Although some early studies supported the efficacy of hyaluronic acid injections in treating internal TMJ derangements , more recent evidence suggested that it may be effective in inflammatory degenerative disorders as well, especially if combined with a thorough joint lavage [19, 20]. Such findings extended the indications for hyaluronic acid injections to a wider population of patients with TMD, especially in terms of age range, because a higher age of onset is recognized for inflammatory degenerative disorders with respect to other forms of TMD. In our study, hyaluronic acid injected immediately after arthrocentesis improved the signs and symptoms of patients with TMD.
Following the operation, continued care such as wearing an occlusal splint, performing mouth-opening exercises, and eating a soft diet, is also important. Considering the various etiologies of chronic TMD (stress, parafunctional habits, chronic tension of masticatory muscles, etc.), no surgical procedure can last forever, and the surgeon should keep in mind that only steady management of the patient’s education can provide a long-term effect from these surgical procedures.
In this study, no complications occurred during the detachment procedures. However, there might be potential contraindications when the cartilage layer is healthy. Articular cartilage lesions after trauma or damage in weight-bearing joints often fail to heal on their own and may be associated with pain, loss of function, and long-term complications such as osteoarthritis . Osteochondral injuries are both naturally and therapeutically irreversible with current treatment parameters. Although inferior repair commonly occurs, stable regeneration of hyaline cartilage has never been documented . Therefore, this procedure is contraindicated in adolescents in order to preserve the growing chondral layer in their articular cartilage.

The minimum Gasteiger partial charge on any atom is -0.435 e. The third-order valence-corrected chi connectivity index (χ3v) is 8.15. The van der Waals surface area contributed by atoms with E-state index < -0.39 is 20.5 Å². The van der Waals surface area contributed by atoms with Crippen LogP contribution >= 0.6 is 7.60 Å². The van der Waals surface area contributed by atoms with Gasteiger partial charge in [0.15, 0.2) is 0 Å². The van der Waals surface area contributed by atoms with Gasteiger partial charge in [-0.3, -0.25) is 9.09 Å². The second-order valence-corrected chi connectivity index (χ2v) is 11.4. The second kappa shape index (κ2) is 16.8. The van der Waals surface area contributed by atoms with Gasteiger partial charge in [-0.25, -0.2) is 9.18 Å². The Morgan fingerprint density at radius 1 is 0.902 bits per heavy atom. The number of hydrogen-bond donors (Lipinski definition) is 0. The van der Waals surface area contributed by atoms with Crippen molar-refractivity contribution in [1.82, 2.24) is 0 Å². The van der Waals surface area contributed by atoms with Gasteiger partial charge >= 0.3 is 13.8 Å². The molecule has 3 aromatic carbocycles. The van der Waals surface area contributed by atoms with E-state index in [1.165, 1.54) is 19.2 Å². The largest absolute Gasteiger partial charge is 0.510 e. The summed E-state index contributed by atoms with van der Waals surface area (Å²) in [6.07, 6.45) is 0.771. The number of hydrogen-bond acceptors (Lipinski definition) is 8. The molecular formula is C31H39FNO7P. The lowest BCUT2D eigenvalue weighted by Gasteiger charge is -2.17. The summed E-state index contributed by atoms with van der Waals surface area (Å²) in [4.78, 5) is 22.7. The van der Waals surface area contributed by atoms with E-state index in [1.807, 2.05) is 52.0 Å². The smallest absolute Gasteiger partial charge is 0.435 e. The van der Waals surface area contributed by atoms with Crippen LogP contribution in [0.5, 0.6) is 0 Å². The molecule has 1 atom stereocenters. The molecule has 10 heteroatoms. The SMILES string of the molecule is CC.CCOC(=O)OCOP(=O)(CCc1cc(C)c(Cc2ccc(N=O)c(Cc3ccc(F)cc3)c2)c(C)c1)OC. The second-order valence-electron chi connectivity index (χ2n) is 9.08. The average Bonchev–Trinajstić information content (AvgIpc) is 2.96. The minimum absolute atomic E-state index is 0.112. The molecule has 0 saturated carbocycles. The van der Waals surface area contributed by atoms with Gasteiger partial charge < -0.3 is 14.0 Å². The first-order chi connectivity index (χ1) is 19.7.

For effective arthrocentesis of the TMJ, the needle is directed to the glenoid fossa. The glenoid fossa is thin (0.5–1.5 mm)  and could be rendered thinner by erosion owing to degenerative changes by chronic inflammation of the joint space. As the dura and temporal lobe of the brain are located just above the glenoid fossa, iatrogenic perforation of these structures could occur via either arthroscopy or arthrocentesis. Therefore, the surgeon should not penetrate that far. A penetration of approximately 25 mm is enough to reach the upper joint space . Technically, perforation can be avoided with information regarding the status of the articular fossa by physically feeling the pressure on the inserted needle and using MRI prior to the procedure.
Causes of MOL include disc displacement, facial trauma, chronic tension of the masticatory muscles, and tumors in the TMJ area . In our MRI findings, in several cases, chronic MOL persisted without disc displacement and did not improve with either medication or conservative treatment. These cases could be resolved by mechanical detachment of the joints and were diagnosed as stuck discs of the TMJ. In addition, although we excluded it from our study, there was a case of MOL caused by neurological factors. Therefore, determining the cause of MOL before performing the procedure on a patient is critical.